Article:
Annotation of wikisrc/guide/kernel.mdwn, revision 1.2
1.1 jdf 1: # Compiling the kernel
3: Most NetBSD users will sooner or later want to recompile their kernel, or
4: compile a customized kernel. This might be for several reasons:
6: * you can install bug-fixes, security updates, or new functionality by
7: rebuilding the kernel from updated sources.
8: * by removing unused device drivers and kernel sub-systems from your
9: configuration, you can dramatically reduce kernel size and, therefore, memory
11: * by enabling optimisations more specific to your hardware, or tuning the
12: system to match your specific sizing and workload, you can improve
14: * you can access additional features by enabling kernel options or sub-systems,
15: some of which are experimental or disabled by default.
16: * you can solve problems of detection/conflicts of peripherals.
17: * you can customize some options (for example keyboard layout, BIOS clock
18: offset, ...)
19: * you can get a deeper knowledge of the system.
21: ## Requirements and procedure
23: To recompile the kernel you must have installed the compiler set (`comp.tgz`).
25: The basic steps to an updated or customised kernel then are:
27: 1. Install or update the kernel sources
28: 2. Create or modify the kernel configuration file
29: 3. Building the kernel from the configuration file, either manually or using
31: 4. Install the kernel
34: ## Installing the kernel sources
36: You can get the kernel sources from AnonCVS (see [[Obtaining the
37: sources|guide/fetch]]), or from the `syssrc.tgz` tarball that is located in the
38: `source/sets/` directory of the release that you are using.
40: If you chose to use AnonCVS to fetch the entire source tree, be patient, the
41: operation can last many minutes, because the repository contains thousands of
44: If you have a source tarball, you can extract it as root:
46: # cd /
47: # tar zxf /path/to/syssrc.tgz
49: Even if you used the tarball from the release, you may wish to use AnonCVS to
50: update the sources with changes that have been applied since the release. This
51: might be especially relevant if you are updating the kernel to include the fix
52: for a specific bug, including a vulnerability described in a NetBSD Security
53: Advisory. You might want to get the latest sources on the relevant release or
54: critical updates branch for your version, or Security Advisories will usually
55: contain information on the dates or revisions of the files containing the
56: specific fixes concerned. See [[Fetching by CVS|guide/fetch#cvs]] for more
57: details on the CVS commands used to update sources from these branches.
59: Once you have the sources available, you can create a custom kernel: this is not
60: as difficult as you might think. In fact, a new kernel can be created in a few
61: steps which will be described in the following sections.
63: ## Creating the kernel configuration file
65: The directories described in this section are i386 specific. Users of other
66: architectures must substitute the appropriate directories, see the
67: subdirectories of `src/sys/arch` for a list.
69: The kernel configuration file defines the type, the number and the
70: characteristics of the devices supported by the kernel as well as several kernel
71: configuration options. For the i386 port, kernel configuration files are located
72: in the `/usr/src/sys/arch/i386/conf` directory.
74: Please note that the names of the kernel configuration files are historically in
75: all uppercase, so they are easy to distinguish from other files in that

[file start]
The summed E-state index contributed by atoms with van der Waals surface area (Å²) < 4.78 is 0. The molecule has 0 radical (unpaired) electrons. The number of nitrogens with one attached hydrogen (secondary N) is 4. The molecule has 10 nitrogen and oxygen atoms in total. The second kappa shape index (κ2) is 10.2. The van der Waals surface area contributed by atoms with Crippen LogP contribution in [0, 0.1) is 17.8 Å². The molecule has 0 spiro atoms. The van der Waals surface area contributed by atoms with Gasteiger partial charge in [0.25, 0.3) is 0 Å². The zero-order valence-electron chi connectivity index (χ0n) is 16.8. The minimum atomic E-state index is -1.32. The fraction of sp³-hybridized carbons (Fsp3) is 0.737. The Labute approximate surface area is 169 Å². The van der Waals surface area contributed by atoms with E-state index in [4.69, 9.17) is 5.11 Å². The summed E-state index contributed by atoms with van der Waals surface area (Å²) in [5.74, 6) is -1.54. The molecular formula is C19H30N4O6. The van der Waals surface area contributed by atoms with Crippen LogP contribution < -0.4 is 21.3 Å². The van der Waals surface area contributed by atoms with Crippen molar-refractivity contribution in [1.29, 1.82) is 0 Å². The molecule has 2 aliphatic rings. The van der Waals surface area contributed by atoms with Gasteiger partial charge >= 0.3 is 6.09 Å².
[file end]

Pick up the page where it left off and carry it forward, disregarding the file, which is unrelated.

78: $ cd /usr/src/sys/arch/i386/conf/
79: $ ls
80: CARDBUS GENERIC_PS2TINY NET4501
81: CVS GENERIC_TINY SWINGER
82: DELPHI GENERIC_VERIEXEC SWINGER.MP
83: DISKLESS INSTALL VIRTUALPC
84: GENERIC INSTALL.MP files.i386
85: GENERIC.FAST_IPSEC INSTALL_LAPTOP kern.ldscript
86: GENERIC.MP INSTALL_PS2 kern.ldscript.4MB
87: GENERIC.MPDEBUG INSTALL_SMALL largepages.inc
88: GENERIC.local INSTALL_TINY majors.i386
89: GENERIC_DIAGNOSTIC IOPENER std.i386
90: GENERIC_ISDN LAMB
91: GENERIC_LAPTOP Makefile.i386
93: The easiest way to create a new file is to copy an existing one and modify it.
94: Usually the best choice on most platforms is the GENERIC configuration, as it
95: contains most drivers and options. In the configuration file there are comments
96: describing the options; a more detailed description is found in the
98: man page. So, the usual procedure is:
100: $ cp GENERIC MYKERNEL
101: $ vi MYKERNEL
103: The modification of a kernel configuration file basically involves three operations:
105: 1. support for hardware devices is included/excluded in the kernel (for
106: example, SCSI support can be removed if it is not needed.)
107: 2. support for kernel features is enabled/disabled (for example, enable NFS
108: client support, enable Linux compatibility, ...)
109: 3. tuning kernel parameters.
111: Lines beginning with `#` are comments; lines are disabled by commenting them
112: and enabled by removing the comment character. It is better to comment lines
113: instead of deleting them; it is always possible uncomment them later.
115: The output of the
117: command can be used to determine which lines can be disabled. For each line of
118: the type:
120: XXX at YYY
122: both `XXX` and `YYY` must be active in the kernel configuration file. You'll
123: probably have to experiment a bit before achieving a minimal configuration but
124: on a desktop system without SCSI and PCMCIA you can halve the kernel size.
126: You should also examine the options in the configuration file and disable the
127: ones that you don't need. Each option has a short comment describing it, which
128: is normally sufficient to understand what the option does. Many options have a
129: longer and more detailed description in the
131: man page. While you are at it you should set correctly the options for local
132: time on the CMOS clock. For example:
134: options RTC_OFFSET=-60
136: ## Building the kernel manually
138: Based on your kernel configuration file, either one of the standard
139: configurations or your customised configuration, a new kernel must be built.